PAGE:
All series, I've implored the Heat to continue attacking the basket, never thinking they would fail to convert on "easy" looks. In Game 5, the easy looks didn't go down as frequently as Miami needed them to.
Somewhat surprisingly, the Heat weren't incapable of getting shots off around the basket in Game 5. Nearly 48 percent of their field-goal attempts came near the rim (41). That's a number Erik Spoelstra can live with.
Miami's clip in those instances, however, was unacceptable in Game 5 and could prove season crippling in Game 6.
The Heat shot just 46.3 percent around the basket, which is more than 10 points below the league average. Worse yet, LeBron and Wade fared even worse.
Per Joseph Goodman of the Miami Herald, the two combined to go 9-of-25 around the basket (36 percent), including a 2-of-12 showing in the second half (16.7 percent).
“I think between the two of us, we probably missed 12 layups [Sunday night]—transition layups that we usually convert,” LeBron said after Game 5. “I missed a lob. I missed two layups, transition on the same possession. I know D-Wade had a few layups that we’re accustomed to making."
Those shots LeBron makes reference to need to go down for the Heat to win. Point-blank misses could have been the difference in Game 5, where Miami was outscored by 10 in the paint.
Layups can't be missed, transition opportunities cannot be squandered and seemingly easy baskets cannot turn into offensive mishaps.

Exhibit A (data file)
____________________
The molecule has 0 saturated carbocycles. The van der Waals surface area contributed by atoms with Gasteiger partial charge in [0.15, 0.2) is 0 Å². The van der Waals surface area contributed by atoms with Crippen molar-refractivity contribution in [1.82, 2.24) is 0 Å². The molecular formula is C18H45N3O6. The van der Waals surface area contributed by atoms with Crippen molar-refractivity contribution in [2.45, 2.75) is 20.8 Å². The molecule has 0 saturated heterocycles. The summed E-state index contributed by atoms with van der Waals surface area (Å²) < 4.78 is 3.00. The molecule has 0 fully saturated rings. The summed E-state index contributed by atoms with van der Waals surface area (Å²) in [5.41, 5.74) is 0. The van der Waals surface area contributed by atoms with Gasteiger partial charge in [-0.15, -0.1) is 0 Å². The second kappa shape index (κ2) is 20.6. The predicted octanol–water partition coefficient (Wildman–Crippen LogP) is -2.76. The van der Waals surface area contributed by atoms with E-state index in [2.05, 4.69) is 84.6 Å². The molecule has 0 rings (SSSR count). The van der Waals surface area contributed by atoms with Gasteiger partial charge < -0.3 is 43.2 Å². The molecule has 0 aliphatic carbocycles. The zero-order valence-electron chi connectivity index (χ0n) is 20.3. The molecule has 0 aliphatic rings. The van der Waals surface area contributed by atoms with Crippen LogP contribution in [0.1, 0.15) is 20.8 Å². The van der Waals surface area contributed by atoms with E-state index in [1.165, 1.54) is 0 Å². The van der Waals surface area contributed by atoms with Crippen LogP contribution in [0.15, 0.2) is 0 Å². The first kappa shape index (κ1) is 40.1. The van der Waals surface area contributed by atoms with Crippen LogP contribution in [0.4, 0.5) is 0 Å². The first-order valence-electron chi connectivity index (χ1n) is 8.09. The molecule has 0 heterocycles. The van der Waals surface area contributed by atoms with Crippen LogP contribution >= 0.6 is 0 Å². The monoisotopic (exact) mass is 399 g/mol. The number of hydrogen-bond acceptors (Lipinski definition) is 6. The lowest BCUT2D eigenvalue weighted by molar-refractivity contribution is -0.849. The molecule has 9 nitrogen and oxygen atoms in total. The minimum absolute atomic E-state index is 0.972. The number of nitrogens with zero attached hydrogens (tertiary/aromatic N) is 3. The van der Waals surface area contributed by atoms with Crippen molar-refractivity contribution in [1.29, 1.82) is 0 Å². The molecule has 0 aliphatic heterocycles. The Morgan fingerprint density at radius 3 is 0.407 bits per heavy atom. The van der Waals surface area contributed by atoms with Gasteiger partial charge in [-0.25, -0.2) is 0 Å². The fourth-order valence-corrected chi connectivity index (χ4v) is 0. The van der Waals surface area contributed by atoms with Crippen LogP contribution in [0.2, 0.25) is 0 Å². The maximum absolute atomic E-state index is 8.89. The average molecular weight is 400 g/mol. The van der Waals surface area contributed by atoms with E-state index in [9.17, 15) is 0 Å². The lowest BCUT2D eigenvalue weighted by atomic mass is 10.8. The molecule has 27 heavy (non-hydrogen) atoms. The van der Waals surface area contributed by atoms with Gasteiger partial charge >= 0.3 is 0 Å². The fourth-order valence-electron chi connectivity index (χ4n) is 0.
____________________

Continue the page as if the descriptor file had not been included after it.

It's difficult enough for the Heat to create opportunities around the rim against a jump-shot inviting Spurs defense. Failing to make the most of the ones they get could pave the way for a Game 6 letdown.
A LeBron James Takeover
Too often taking over a game is associated with a refusal to defer and a one-on-five mindset, when really it's not.
If Chris Bosh and Wade fail to show up in Game 6, LeBron may find himself battling the Spurs on his own. He'll have no choice if he doesn't receive help. But that's not the point.
No matter what type of performance the other two-thirds of the Big Three have, LeBron James needs to dominate—not butcher the Heat's once free-flowing offense or kill any and all ball movement, but take over.
Think Game 6 of the 2012 Eastern Conference Finals against the Boston Celtics.
Down 3-2 then as well, the Heat needed a win to save their season, on Boston's home court no less. LeBron went off to the tune of 45 points, 15 rebounds and five assists in what was easily one of the greatest postseason outings of his career.
That's the LeBron Miami needs. He can take 25 or 30 shots if he sees fit. Though he's shooting just 43.6 percent during the finals, this is the same LeBron who shot a career-high 56.5 percent from the field during the regular season. And it's the same LeBron who hit on 60 percent of his shot attempts (15-of-25) in Game 4.
Attempts to discount LeBron's importance in Game 6 are baseless. Miami looks to him to set the tone, to win basketball games. The Heat continue to rely on him to shoulder their championship burdens. Leading into the most important game of the Heat's season, that's not going to change.
Game 6 is then no time for a Magic Johnson-esque, pass-first showcase. It's time for the LeBron we saw in Game 6 against the Celtics, time for the one who showed up for Game 4 of this series.
Time for LeBron to take over like only he can.